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I'll second that the child labor comment was not needed. Also I agree that this conversation would be best to end, there isn't any way to prove that this piece will last or that it will fail and everyone is entitled to their opinions. However, unless you plan on taking apart your Cybertruck when you get it, are you really going to trust that something similar never happened to your vehicle?

The fix that happened with the condenser is a pretty easy one to find for someone who is comfortable taking stuff apart, but there could easily be similar things done in a few other areas of the Cybertruck.
 

Crissa

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If it takes a child labor comment to shut it down, I'll do it. I got a little carried away, tho.

Tho the point was more that this isn't a wear point, it's a bracket. Which would be made out of aluminum or vinyl with a steel core. Like the bodge was.

-Crissa
 

Newton

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If it takes a child labor comment to shut it down, I'll do it. I got a little carried away, tho.

Tho the point was more that this isn't a wear point, it's a bracket. Which would be made out of aluminum or vinyl with a steel core. Like the bodge was.

-Crissa
Indeed, perhaps it is perfectly fine. Tesla engineers have proven to make some great stuff, but on occasion some not so great stuff. Time will tell.
 

Warhawk123162

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If that setup is a true thing from tesla on a production car. Shame on them, that is unacceptable. If your car isn't ready dont bandaid it. At LEAST drill some more holes and hard mount it with long bolts or something solid.

The plastic mouldings isn't the issue but it is an issue(plastic fatigue and degradation from heat cycles and vibration), it's the metal tie strap. This will flex and stretch, or the crimp will loosin. if they felt the need to put it there, their is a good reason. Hopefully they had marked what cars had this and set a quick fate to have it brought in and fixed.

This is very similar to thing we have done with rally cars on long stages, to get it to the finish, not something for long term reliability. :(
I’ll take my CT right now with a cardboard dash and some zip ties I’ll go back to the dealer and get them squared away later! That’s some good ole American know how that corner molding and band it clamp! Didn’t Ford put out a pinto that exploded in a rear end crash? That had real nice fasteners on it when it blew!
 

Navy 9

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Texans will take pride in building the Cybertruck!
 

VolklKatana

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I am perfectly happy being in the mid 200,000 on the list. Production issues like this should have been well worked out by then :)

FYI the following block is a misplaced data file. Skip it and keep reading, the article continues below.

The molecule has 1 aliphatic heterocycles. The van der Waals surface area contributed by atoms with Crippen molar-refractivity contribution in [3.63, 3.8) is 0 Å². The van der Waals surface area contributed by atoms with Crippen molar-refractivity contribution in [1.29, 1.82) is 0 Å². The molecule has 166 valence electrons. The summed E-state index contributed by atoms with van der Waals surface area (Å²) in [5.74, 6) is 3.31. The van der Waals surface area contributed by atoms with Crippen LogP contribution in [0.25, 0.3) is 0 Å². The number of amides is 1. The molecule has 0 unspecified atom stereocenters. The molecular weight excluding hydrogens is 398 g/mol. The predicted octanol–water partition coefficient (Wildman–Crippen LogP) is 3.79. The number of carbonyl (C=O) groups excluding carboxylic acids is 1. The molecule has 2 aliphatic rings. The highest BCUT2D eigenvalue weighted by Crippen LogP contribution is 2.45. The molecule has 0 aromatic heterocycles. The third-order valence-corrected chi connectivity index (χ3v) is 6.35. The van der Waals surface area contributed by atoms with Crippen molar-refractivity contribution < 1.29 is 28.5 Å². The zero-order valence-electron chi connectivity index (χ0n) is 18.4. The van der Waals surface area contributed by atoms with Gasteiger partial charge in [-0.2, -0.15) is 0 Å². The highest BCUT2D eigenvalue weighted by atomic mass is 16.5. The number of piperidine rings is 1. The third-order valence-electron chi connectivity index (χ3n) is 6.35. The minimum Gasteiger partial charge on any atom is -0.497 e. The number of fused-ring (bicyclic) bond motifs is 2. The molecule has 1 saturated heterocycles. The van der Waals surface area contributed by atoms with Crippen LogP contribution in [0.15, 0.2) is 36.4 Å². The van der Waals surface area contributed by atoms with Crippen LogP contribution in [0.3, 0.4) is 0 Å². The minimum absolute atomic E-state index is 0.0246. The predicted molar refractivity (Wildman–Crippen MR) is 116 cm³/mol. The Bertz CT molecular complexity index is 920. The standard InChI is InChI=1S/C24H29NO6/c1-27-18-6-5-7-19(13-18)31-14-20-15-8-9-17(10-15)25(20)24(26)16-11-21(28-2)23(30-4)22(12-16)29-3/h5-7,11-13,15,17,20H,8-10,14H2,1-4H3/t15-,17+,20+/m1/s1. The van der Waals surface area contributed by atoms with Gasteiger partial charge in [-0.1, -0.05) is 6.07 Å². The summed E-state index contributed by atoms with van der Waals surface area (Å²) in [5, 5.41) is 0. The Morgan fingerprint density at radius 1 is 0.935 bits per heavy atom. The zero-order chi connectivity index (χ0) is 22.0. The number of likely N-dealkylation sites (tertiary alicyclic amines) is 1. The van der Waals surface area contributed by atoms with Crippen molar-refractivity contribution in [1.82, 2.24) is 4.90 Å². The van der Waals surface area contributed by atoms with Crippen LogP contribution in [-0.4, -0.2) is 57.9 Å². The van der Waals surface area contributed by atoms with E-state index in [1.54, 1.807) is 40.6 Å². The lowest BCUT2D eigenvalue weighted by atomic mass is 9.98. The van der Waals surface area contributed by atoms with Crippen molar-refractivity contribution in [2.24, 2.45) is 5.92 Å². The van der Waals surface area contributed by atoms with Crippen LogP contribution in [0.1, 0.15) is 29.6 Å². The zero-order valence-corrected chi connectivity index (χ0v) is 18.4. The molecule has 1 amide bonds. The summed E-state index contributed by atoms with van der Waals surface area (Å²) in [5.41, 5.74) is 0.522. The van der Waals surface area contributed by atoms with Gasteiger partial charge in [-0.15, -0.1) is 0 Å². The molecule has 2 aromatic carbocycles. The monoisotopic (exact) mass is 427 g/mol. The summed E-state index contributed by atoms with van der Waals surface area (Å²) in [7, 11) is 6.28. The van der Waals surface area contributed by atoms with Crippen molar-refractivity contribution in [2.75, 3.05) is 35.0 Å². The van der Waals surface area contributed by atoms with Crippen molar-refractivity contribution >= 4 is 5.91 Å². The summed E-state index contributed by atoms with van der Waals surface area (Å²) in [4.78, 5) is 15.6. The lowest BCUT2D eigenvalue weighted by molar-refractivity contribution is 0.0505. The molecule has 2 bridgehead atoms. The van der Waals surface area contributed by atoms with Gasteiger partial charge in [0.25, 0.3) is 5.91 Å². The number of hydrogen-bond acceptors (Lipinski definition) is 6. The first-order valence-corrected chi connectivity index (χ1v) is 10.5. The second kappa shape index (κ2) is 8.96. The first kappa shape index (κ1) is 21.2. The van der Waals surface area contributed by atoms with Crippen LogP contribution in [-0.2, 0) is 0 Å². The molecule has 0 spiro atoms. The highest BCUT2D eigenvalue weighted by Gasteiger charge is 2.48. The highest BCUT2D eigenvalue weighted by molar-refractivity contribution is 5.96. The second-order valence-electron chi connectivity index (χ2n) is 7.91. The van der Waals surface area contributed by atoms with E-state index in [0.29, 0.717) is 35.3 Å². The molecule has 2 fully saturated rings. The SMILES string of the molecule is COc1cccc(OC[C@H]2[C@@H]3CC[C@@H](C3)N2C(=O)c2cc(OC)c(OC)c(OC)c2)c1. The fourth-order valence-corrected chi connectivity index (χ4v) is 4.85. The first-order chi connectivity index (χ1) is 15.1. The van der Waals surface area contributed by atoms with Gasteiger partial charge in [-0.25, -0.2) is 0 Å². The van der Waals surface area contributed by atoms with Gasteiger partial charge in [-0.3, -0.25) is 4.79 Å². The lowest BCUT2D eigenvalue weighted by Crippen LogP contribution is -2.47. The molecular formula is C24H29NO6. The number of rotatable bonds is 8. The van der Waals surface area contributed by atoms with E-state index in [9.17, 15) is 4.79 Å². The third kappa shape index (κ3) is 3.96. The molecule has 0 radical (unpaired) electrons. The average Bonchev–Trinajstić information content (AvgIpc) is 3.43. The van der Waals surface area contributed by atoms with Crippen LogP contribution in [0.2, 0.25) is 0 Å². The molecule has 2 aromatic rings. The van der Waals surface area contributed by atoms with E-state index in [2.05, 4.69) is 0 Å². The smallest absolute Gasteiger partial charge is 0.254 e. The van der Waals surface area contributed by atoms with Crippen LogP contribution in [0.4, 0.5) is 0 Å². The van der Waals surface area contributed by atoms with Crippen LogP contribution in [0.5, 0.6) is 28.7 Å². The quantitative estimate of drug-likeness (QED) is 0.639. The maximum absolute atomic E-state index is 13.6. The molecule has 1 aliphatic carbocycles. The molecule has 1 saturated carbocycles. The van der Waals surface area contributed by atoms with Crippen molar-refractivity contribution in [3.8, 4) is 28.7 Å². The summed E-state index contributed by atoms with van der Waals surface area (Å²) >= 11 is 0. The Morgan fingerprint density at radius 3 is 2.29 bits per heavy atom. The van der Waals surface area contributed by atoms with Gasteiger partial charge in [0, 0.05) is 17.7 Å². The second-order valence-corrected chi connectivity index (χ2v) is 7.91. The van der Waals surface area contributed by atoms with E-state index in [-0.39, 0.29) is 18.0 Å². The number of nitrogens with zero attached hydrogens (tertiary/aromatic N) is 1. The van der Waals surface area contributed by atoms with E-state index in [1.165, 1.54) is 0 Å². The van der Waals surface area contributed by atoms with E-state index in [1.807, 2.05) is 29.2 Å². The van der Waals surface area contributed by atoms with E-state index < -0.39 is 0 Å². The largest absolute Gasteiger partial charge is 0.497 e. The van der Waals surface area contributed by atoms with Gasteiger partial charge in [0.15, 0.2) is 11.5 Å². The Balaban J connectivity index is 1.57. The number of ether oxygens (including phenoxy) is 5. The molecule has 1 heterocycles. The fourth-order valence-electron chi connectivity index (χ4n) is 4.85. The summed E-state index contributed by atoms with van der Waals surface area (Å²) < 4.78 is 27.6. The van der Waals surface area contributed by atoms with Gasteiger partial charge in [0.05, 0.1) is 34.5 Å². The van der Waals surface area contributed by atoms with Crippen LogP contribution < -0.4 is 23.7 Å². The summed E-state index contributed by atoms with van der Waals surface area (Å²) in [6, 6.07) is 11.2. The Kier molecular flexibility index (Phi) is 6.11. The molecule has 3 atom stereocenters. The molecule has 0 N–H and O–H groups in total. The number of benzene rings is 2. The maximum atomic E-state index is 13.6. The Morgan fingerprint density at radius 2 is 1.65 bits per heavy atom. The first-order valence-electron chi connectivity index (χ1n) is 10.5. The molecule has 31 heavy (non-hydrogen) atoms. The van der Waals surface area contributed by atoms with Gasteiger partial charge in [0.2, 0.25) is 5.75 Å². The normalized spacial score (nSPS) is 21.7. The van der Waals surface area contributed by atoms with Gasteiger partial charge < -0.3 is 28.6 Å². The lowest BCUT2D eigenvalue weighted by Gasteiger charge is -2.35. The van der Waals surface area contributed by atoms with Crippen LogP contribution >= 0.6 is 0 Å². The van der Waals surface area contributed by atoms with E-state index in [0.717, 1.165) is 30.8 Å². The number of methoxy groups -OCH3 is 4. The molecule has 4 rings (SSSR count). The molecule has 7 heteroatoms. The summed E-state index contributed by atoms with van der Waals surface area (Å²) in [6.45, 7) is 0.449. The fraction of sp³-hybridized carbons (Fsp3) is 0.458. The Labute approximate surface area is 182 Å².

... or they will have completely run out of that part by then and you will get the cheap Home Depot part replacement out or necessity, ( which is what i believe happened here)

why hold up the whole line for a part that might take a week to get there when just about anything would have worked as a replacement.
 

Newton

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I’ll take my CT right now with a cardboard dash and some zip ties I’ll go back to the dealer and get them squared away later! That’s some good ole American know how that corner molding and band it clamp! Didn’t Ford put out a pinto that exploded in a rear end crash? That had real nice fasteners on it when it blew!
It's funny you bring up that of all things.

The pinto gas tank was held in place with small screws, and guess what... 2 metal bands similar to the fix in question.

But that really wasn't the issue, although it could have contributed, it was the fact that the gas tank was also the trunk floor board, all they had to do was put a thicker metal plate isolating it from the cabin. Well and it was too close to the rearend without protection
 

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Why?

If they needed a cheap plastic part to shore up a design fault found in production, no one would complain if they'd 3d printed a weight spreader but this is much cheaper and does the same job as a formed bracket.

Should they not have shipped the cars waiting weeks for the new part to be molded affordably and quickly enough to match the rest of the production line?

-Crissa
I think this sort of "fix" is absolutely unacceptable.

CT pricing gives it an expectation for fit/finish and long term quality ( if I'm dropping >$80,000CDN on a vehicle, I expect it to be very close to flawless). CT is not an entry level cheap and crappy Datsun truck from the 70's. If they do not deliver impeccable quality, sales will dry up. Very few people are going to buy a workhorse truck for the construction site that is falling apart, unreliable or appears to be assembled haphazardly.

So, yes.. these sorts of last minute fixes might work and keep the production line moving, but it speaks to a tolerance of sloppy design and workmanship and pressure to delivery the product no matter what. The cost is that it cheapens the brand, and Tesla's reputation is at stake.